So I've started writing custom tooltips for games I keep installed. Something as simple as "multiplayer real-time strategy" or "tower defense game" will remind me what it is before I launch. The Applications Overview Tooltip shows these tooltips for you in the applications overview, and lets you customize many things, like how long to hover over an icon before the tooltip appears. (I set it to be almost instant.)
Between all of the editing, systems administration, and data manipulation tasks that are a part of my day, my clipboard gets a healthy workout. I can't tell you how many times I've lost important text when shuffling around, grabbing one thing and accidentally replacing another, or simply wasting time copying a handful of things in rapid succession. Sure, I could dump the text in an editor, and several programs I use have application-specific clipboard histories, but Clipboard Indicator is my go-to tool for keeping track of various snippets of text as I write and edit, all sitting neatly under a little icon at the top of my screen.
I'm not a huge fan of the default Alt-Tab screen in GNOME 3. For one, grouping tabs by application isn't particularly helpful when pretty much every unique window I have open is a web browser with tabs arranged by window for particular contexts. In addition, I've grown to like the application overview screen you get when pressing the Windows super key, which has big, full portraits of your application windows. Coverflow solves this shortcoming of Alt+Tab with large snapshots of your applications, letting you see what each one is rather than squinting and hoping you picked the right window.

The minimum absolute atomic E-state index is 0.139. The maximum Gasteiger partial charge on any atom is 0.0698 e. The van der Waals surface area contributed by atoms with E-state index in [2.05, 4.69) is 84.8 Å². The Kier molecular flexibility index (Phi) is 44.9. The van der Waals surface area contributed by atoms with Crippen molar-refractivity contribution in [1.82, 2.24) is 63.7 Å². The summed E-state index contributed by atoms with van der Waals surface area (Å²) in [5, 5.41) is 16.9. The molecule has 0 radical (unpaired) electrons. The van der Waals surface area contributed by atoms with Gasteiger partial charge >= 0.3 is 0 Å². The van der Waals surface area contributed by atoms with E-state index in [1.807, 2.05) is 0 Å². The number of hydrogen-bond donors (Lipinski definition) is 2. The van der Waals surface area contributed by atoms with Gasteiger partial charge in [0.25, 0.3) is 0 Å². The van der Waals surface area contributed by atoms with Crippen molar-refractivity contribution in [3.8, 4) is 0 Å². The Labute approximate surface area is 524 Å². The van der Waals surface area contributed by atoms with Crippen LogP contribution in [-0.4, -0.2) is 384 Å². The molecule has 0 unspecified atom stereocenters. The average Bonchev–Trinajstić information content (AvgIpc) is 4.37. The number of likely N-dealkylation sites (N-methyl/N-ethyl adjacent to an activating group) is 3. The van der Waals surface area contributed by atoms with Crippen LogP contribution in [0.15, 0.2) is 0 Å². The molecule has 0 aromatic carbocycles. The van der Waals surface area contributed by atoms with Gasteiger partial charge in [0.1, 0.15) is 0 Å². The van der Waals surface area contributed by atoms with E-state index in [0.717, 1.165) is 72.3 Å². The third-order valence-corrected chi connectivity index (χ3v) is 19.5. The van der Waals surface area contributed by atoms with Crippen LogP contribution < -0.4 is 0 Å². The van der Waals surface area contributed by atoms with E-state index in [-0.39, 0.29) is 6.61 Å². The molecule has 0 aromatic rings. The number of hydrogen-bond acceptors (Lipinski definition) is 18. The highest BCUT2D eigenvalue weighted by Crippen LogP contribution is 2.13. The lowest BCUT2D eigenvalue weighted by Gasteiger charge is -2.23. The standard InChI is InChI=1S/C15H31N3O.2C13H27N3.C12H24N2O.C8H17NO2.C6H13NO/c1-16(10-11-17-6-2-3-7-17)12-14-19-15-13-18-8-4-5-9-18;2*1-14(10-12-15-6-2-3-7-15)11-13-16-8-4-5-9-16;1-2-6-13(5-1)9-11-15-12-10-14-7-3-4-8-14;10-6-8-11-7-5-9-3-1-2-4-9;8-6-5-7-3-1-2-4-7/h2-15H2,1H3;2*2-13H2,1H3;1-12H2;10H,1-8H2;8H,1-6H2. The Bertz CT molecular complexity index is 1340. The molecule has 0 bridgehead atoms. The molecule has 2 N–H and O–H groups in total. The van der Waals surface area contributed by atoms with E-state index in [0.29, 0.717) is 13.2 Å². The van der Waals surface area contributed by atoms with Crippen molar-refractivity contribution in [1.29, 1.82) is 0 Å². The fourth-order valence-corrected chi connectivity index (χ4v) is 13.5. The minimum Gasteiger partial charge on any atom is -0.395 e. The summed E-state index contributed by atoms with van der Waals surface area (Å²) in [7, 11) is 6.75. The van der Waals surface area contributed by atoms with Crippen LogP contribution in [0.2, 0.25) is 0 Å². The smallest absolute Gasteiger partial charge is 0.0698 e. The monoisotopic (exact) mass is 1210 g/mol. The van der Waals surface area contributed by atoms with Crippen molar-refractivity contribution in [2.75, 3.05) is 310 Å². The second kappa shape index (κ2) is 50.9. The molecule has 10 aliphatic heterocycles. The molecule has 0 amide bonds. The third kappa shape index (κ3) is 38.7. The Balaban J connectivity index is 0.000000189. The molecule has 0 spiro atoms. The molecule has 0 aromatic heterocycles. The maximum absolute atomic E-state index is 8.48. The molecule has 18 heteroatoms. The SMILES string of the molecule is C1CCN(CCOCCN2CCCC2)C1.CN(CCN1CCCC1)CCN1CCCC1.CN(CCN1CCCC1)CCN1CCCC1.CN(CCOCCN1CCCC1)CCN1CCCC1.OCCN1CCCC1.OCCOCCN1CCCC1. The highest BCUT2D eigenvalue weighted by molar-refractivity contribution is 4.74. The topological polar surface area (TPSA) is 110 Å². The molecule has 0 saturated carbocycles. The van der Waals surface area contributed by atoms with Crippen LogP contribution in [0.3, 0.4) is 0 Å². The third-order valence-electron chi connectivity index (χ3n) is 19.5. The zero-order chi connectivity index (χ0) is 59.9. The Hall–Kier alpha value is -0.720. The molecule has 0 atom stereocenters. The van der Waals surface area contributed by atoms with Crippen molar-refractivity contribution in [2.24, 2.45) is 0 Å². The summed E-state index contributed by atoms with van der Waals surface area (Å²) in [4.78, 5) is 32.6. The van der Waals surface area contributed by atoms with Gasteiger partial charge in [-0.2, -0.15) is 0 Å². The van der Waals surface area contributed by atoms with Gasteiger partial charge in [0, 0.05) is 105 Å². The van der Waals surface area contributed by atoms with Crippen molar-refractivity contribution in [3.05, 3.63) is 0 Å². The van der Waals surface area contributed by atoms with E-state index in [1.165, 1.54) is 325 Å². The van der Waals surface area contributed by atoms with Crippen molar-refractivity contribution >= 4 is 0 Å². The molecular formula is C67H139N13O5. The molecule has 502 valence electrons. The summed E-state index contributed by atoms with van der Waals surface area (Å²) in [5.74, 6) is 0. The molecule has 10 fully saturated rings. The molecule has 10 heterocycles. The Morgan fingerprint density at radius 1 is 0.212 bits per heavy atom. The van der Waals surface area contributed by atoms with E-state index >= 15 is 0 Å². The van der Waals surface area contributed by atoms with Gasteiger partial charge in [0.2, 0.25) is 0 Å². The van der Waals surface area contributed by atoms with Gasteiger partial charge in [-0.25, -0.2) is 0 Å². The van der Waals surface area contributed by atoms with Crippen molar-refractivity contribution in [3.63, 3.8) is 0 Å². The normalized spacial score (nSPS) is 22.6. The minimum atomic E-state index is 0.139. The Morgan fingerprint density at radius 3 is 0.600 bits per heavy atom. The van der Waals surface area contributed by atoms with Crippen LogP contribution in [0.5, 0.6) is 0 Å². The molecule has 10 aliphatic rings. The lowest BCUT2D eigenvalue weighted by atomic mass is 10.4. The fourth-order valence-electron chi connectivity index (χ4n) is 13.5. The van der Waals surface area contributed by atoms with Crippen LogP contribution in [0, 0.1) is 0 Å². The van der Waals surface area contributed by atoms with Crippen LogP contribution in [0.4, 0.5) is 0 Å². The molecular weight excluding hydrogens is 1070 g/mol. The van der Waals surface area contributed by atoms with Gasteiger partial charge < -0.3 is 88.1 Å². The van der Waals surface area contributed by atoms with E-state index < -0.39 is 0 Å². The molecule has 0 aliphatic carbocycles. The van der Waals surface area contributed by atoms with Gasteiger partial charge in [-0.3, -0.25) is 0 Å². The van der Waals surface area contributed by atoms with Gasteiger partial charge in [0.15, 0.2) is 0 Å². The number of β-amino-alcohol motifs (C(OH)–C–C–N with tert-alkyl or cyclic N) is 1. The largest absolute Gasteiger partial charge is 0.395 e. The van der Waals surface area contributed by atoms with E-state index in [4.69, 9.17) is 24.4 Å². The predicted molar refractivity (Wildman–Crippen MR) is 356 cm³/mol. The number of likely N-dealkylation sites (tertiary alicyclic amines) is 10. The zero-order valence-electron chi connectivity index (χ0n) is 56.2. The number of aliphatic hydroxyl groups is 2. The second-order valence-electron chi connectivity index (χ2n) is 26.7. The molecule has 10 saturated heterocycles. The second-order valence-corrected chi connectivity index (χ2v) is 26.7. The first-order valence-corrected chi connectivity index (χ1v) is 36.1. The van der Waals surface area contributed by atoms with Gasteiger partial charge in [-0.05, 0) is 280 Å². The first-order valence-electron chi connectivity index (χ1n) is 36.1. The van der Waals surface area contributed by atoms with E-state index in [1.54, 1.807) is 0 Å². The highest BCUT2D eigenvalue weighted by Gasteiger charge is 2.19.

GNOME Shell Audio Output Switcher
Do you switch audio output frequently? For me, I find myself jumping between headphones, speakers, and Bluetooth devices all of the time depending on the context of where I'm using my computer, particularly with my laptop. I got tired of having to navigate through the preferences menu every time I wanted to change which output device I used, and GNOME Shell Audio Output Switcher simplified that process with a simple toggle that sits beneath my systems menu listing all of the attached devices.
I've mentioned GNOME Pomodoro before in my time management tools roundup, but it deserves mentioning here again. Essentially, it's a tiny timer that sits in the corner of your screen and helps your organize your day into productive chunks of time, allowing you to concentrate on a task for a limited period with a known end in sight. It's one of the top ways I stay productive in my day.
Be sure to grab the version from the project website or from your Linux distribution's software repository, as the version hosted on the GNOME shell extensions website is no longer up to date.